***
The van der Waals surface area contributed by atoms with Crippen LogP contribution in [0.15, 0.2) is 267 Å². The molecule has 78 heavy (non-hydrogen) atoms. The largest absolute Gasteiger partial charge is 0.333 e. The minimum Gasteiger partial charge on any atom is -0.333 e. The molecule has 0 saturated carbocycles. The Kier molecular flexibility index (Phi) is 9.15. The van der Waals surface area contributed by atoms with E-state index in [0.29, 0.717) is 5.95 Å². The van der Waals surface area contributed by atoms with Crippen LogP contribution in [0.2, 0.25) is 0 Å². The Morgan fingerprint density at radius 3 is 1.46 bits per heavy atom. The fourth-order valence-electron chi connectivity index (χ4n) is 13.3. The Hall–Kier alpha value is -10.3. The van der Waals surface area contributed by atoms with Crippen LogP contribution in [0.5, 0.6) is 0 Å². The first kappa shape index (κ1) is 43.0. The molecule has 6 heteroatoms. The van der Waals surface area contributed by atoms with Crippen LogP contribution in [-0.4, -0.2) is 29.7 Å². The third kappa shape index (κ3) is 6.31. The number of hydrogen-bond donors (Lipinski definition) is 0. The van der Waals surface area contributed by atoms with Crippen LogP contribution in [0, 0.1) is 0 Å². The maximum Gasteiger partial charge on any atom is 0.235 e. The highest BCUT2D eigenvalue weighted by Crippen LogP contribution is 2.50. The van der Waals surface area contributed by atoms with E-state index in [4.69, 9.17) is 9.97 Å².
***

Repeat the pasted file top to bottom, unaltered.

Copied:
The van der Waals surface area contributed by atoms with Crippen LogP contribution in [0.15, 0.2) is 267 Å². The molecule has 78 heavy (non-hydrogen) atoms. The largest absolute Gasteiger partial charge is 0.333 e. The minimum Gasteiger partial charge on any atom is -0.333 e. The molecule has 0 saturated carbocycles. The Kier molecular flexibility index (Phi) is 9.15. The van der Waals surface area contributed by atoms with E-state index in [0.29, 0.717) is 5.95 Å². The van der Waals surface area contributed by atoms with Crippen LogP contribution in [0.2, 0.25) is 0 Å². The Morgan fingerprint density at radius 3 is 1.46 bits per heavy atom. The fourth-order valence-electron chi connectivity index (χ4n) is 13.3. The Hall–Kier alpha value is -10.3. The van der Waals surface area contributed by atoms with Crippen LogP contribution in [0.5, 0.6) is 0 Å². The first kappa shape index (κ1) is 43.0. The molecule has 6 heteroatoms. The van der Waals surface area contributed by atoms with Crippen LogP contribution in [-0.4, -0.2) is 29.7 Å². The third kappa shape index (κ3) is 6.31. The number of hydrogen-bond donors (Lipinski definition) is 0. The van der Waals surface area contributed by atoms with Crippen LogP contribution in [0, 0.1) is 0 Å². The maximum Gasteiger partial charge on any atom is 0.235 e. The highest BCUT2D eigenvalue weighted by Crippen LogP contribution is 2.50. The van der Waals surface area contributed by atoms with E-state index in [4.69, 9.17) is 9.97 Å².